InSAR at UC Berkeley

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Berkeley interferogram database

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InSAR is a satellite-based geodetic technique that has gained prominence in tectonic research during the last 15 years. The term stands for Interferometric Synthetic Aperture Radar: processing of the phase information in two SAR images taken of the same area at different times can reveal motion of the ground during the intervening time. Thus, InSAR is useful for measuring ground movements during and after large earthquakes, and also for tracking the slower, continual deformation that occurs between earthquakes. The microwave radiation used in InSAR can penetrate clouds, so the technique is not weather-dependent, and unlike optical imaging methods, it works at night as well as during the day. InSAR has certain advantages over other geodetic techniques such as GPS: for example, it has the potential to provide much denser spatial coverage, and no ground instruments are required.

Four satellites currently collect SAR data around the globe. These data are available from the governing space agencies. The satellites, in order of launch date, are:

ERS-2 (European Remote Sensing Satellite) April 1995 European Space Agency (ESA) Sister satellite to the earlier ERS-1, launched in 1991 and operating until 2000
RADARSAT-1 November 1995 Canadian Space Agency (CSA) RADARSAT-2 is scheduled for launch in December 2007
Envisat March 2002 ESA Advanced version of the earlier ERS satellites
ALOS (Advanced Land Observing Satellite) January 2006 Japan Aerospace Exploration Agency (JAXA) Follow-up to the Japanese Earth Resources Satellite, operational 1992-8

How it Works: Overview

InSAR Resources on the Web

Searching for data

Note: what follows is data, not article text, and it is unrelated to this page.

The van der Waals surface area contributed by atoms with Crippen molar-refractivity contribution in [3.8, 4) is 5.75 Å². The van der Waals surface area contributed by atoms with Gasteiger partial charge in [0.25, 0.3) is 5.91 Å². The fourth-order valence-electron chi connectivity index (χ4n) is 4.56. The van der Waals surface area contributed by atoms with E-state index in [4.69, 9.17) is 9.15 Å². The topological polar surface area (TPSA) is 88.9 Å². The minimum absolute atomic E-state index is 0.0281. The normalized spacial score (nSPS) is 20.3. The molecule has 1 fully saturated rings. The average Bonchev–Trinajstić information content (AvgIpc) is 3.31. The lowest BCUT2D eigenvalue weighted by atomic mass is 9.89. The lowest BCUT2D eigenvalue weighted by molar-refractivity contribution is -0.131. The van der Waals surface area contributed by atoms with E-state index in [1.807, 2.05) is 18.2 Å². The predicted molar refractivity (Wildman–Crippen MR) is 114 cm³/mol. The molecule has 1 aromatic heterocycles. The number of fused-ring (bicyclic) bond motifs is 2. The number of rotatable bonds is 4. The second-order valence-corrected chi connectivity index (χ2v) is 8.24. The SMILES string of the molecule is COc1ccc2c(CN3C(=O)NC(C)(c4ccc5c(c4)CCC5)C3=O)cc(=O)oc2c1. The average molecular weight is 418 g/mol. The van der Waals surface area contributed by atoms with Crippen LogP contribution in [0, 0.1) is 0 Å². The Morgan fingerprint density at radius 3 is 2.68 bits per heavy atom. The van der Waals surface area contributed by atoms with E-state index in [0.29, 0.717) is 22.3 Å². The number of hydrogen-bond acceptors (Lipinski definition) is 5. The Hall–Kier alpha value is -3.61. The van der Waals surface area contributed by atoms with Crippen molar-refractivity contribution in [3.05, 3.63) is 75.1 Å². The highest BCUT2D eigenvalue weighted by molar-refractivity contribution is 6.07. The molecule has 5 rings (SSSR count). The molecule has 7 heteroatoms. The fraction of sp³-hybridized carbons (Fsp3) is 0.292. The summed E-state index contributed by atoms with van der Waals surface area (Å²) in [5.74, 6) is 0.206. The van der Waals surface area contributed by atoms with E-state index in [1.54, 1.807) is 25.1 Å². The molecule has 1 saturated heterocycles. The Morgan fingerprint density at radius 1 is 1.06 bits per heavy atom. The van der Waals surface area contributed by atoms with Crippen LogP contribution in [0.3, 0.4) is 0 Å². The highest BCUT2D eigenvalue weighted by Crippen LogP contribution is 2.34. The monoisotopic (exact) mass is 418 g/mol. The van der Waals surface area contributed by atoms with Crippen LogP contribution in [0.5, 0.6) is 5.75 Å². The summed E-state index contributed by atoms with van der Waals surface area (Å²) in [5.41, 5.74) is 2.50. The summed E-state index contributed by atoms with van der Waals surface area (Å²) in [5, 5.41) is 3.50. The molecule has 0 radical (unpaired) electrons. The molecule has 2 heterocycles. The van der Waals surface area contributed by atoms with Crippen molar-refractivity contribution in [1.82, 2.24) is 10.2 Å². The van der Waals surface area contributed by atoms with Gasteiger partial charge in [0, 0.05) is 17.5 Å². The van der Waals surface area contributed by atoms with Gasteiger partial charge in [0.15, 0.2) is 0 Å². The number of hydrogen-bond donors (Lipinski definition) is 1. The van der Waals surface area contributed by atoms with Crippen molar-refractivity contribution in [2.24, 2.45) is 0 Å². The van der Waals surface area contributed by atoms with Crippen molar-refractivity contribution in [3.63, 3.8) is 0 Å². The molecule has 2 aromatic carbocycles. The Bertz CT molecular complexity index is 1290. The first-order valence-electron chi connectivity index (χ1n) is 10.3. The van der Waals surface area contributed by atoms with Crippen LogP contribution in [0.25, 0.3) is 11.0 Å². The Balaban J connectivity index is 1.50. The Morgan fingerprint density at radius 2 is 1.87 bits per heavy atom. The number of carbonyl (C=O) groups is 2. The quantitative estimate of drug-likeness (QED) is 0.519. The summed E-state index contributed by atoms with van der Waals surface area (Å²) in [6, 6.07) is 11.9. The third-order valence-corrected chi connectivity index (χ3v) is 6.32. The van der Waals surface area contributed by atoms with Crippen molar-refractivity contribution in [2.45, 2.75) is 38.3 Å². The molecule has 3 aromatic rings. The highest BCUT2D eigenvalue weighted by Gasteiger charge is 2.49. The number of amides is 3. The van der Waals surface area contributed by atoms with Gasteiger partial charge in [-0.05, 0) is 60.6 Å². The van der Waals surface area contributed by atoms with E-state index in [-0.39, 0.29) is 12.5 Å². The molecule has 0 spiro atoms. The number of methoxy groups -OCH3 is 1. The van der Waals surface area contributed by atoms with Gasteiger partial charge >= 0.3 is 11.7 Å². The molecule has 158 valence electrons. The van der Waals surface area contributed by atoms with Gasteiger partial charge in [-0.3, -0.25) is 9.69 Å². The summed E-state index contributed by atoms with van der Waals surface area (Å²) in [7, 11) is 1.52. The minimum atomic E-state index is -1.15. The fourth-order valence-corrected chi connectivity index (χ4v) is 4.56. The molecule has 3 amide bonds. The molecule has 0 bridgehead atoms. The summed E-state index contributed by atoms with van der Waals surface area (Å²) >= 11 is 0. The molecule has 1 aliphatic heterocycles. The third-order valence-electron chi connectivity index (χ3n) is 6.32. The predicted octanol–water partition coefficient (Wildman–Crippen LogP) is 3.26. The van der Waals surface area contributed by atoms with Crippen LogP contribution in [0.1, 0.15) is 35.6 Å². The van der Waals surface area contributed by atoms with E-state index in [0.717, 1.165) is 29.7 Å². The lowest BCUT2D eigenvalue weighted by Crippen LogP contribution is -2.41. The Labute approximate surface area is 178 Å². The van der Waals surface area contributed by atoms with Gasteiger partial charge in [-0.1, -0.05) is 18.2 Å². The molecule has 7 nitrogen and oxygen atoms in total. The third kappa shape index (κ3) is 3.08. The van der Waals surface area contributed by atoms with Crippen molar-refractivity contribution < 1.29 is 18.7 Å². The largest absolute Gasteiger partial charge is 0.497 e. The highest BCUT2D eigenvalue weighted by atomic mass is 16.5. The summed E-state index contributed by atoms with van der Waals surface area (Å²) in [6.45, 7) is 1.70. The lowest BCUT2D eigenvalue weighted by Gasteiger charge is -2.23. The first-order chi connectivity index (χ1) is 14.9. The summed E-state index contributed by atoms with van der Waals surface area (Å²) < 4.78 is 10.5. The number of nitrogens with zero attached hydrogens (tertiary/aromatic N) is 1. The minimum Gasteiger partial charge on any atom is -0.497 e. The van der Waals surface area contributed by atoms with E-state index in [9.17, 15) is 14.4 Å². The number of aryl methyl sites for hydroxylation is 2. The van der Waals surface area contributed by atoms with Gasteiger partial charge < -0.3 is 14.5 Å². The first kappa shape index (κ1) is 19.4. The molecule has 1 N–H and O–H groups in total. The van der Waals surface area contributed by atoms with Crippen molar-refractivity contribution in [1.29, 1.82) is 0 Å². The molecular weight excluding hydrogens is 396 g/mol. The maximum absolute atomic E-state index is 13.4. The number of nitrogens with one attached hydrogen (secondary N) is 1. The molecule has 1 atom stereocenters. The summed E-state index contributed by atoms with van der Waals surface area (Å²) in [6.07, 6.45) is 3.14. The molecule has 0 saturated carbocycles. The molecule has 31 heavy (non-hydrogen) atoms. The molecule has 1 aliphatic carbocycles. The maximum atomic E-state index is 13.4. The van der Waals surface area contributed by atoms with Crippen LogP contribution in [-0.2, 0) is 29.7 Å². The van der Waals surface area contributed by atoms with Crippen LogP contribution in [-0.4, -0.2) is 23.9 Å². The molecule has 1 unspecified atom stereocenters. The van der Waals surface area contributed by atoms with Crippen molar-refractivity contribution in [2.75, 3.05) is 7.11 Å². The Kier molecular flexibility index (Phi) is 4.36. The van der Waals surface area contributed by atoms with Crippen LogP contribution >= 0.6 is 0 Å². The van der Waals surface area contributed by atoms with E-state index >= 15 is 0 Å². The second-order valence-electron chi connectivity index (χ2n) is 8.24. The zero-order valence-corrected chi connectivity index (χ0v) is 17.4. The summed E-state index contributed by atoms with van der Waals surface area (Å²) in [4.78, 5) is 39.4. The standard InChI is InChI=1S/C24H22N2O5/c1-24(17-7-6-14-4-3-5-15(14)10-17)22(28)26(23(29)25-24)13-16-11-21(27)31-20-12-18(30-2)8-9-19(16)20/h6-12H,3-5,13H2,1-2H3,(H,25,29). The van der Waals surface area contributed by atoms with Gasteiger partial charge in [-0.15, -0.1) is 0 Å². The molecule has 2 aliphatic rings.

It is possible to search space agency archives online for data availability from the satellites mentioned above:

ROI_PAC Resources

Here at Berkeley we use the open-source ROI_PAC software for processing SAR data to make interferograms. This was first developed at Caltech/JPL during the 1990s and is under ongoing development. Here are some useful ROI_PAC links:

WInSAR Links

"WInSAR is a consortium of universities and research laboratories established by a group of practicing scientists and engineers to facilitate collaboration in, and advancement of, Earth science research using radar remote sensing. WInSAR helps coordinate requests for data acquisition and for data purchase, aiding individual investigators by simplifying interactions with data providers and with government agencies funding science, including NASA, NSF, and the USGS."

Go to the WInSAR archive at UNAVCO.

Getting Started

The following section describes how you can get started in processing your own interferograms at UC Berkeley. Currently we run version 2 of ROI_PAC, built for Linux architecture. Version 3 has been released and should be configured for use very soon.
  1. Add the following to the .cshrc file in your home directory:
    > alias loadroi2 'source /data/voom1/pkgs/ROI_PAC_2_3RC7/SAR_CONFIG_LIN'
  2. Log onto a Linux machine. cd to a directory where you have at least 2 GB of free memory. Many files are created during processing, and some of them are extremely large binary files.
  3. Make a directory called date1_date2, and in that place two further directories called date1 and date2.
  4. Download SAR data from the WInSAR archive, or some other source. Place the data for each date in the directories you have just created.
  5. To source the config file, type:
    > loadroi2
    This sets environment variables and the path for the duration of your current session, so that the ROI_PAC processing scripts can be called compactly from the command line.
  6. Make raw data. In each dateN directory, type:
    > ORBIT_TYPE SARLEADER_FILE dateN (for ERS data), or
    > IMAGE_FILE ORBIT_TYPE dateN (for Envisat data)
    where ERS ORBIT_TYPE is either ODR, PRC or HDR (try them in that order: ODR are Delft precise orbits, PRC are ESA preliminary orbits, and HDR instructs to simply use the orbital information contained in the header file), and Envisat ORBIT_TYPE is DOR (Doris) or HDR.
  7. Download DEM from e.g. USGS seamless distribution and place it in its own DEM directory (this can be placed anywhere). It should have the suffix ".dem".
  8. Return to date1_date2 directory. Copy this template.proc file to the directory. This is a processing script which sets various parameters. Rename it date1-date2.proc and change parameters as appropriate, including the path to your DEM file.
  9. To process the raw data into an interferogram, type:
    > date1-date2.proc raw done
    This will take at least an hour. If you hit problems and can't figure things out, contact Isabelle for help.
Good luck!